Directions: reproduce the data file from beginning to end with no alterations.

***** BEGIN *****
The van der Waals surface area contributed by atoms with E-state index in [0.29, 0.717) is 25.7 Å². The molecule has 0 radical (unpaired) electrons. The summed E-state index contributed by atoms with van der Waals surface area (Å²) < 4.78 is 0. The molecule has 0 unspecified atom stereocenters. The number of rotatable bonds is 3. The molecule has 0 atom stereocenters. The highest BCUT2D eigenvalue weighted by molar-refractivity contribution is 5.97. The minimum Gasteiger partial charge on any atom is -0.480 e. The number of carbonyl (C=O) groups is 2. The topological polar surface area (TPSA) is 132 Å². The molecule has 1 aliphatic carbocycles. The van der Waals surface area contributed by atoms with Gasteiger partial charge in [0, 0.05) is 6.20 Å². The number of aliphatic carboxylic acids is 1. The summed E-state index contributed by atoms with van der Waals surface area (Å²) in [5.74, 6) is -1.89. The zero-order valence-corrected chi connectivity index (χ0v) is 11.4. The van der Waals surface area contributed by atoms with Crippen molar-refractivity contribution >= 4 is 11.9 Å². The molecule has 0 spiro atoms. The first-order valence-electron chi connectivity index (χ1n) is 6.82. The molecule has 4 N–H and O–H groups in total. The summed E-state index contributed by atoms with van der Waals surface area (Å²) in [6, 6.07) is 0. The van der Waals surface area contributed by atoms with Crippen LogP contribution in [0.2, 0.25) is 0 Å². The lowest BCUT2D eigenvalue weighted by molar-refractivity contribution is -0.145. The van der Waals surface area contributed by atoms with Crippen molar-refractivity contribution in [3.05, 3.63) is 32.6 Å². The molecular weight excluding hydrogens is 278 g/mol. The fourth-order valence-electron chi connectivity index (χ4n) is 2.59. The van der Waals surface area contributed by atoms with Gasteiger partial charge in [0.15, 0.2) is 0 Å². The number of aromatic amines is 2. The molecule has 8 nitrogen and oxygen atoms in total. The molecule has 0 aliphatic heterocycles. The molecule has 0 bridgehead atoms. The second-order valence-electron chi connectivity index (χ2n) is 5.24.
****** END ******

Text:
The van der Waals surface area contributed by atoms with E-state index in [0.29, 0.717) is 25.7 Å². The molecule has 0 radical (unpaired) electrons. The summed E-state index contributed by atoms with van der Waals surface area (Å²) < 4.78 is 0. The molecule has 0 unspecified atom stereocenters. The number of rotatable bonds is 3. The molecule has 0 atom stereocenters. The highest BCUT2D eigenvalue weighted by molar-refractivity contribution is 5.97. The minimum Gasteiger partial charge on any atom is -0.480 e. The number of carbonyl (C=O) groups is 2. The topological polar surface area (TPSA) is 132 Å². The molecule has 1 aliphatic carbocycles. The van der Waals surface area contributed by atoms with Gasteiger partial charge in [0, 0.05) is 6.20 Å². The number of aliphatic carboxylic acids is 1. The summed E-state index contributed by atoms with van der Waals surface area (Å²) in [5.74, 6) is -1.89. The zero-order valence-corrected chi connectivity index (χ0v) is 11.4. The van der Waals surface area contributed by atoms with Crippen molar-refractivity contribution >= 4 is 11.9 Å². The molecule has 0 spiro atoms. The first-order valence-electron chi connectivity index (χ1n) is 6.82. The molecule has 4 N–H and O–H groups in total. The summed E-state index contributed by atoms with van der Waals surface area (Å²) in [6, 6.07) is 0. The van der Waals surface area contributed by atoms with Crippen LogP contribution in [0.2, 0.25) is 0 Å². The lowest BCUT2D eigenvalue weighted by molar-refractivity contribution is -0.145. The van der Waals surface area contributed by atoms with Crippen molar-refractivity contribution in [3.05, 3.63) is 32.6 Å². The molecular weight excluding hydrogens is 278 g/mol. The fourth-order valence-electron chi connectivity index (χ4n) is 2.59. The van der Waals surface area contributed by atoms with Gasteiger partial charge in [0.15, 0.2) is 0 Å². The number of aromatic amines is 2. The molecule has 8 nitrogen and oxygen atoms in total. The molecule has 0 aliphatic heterocycles. The molecule has 0 bridgehead atoms. The second-order valence-electron chi connectivity index (χ2n) is 5.24.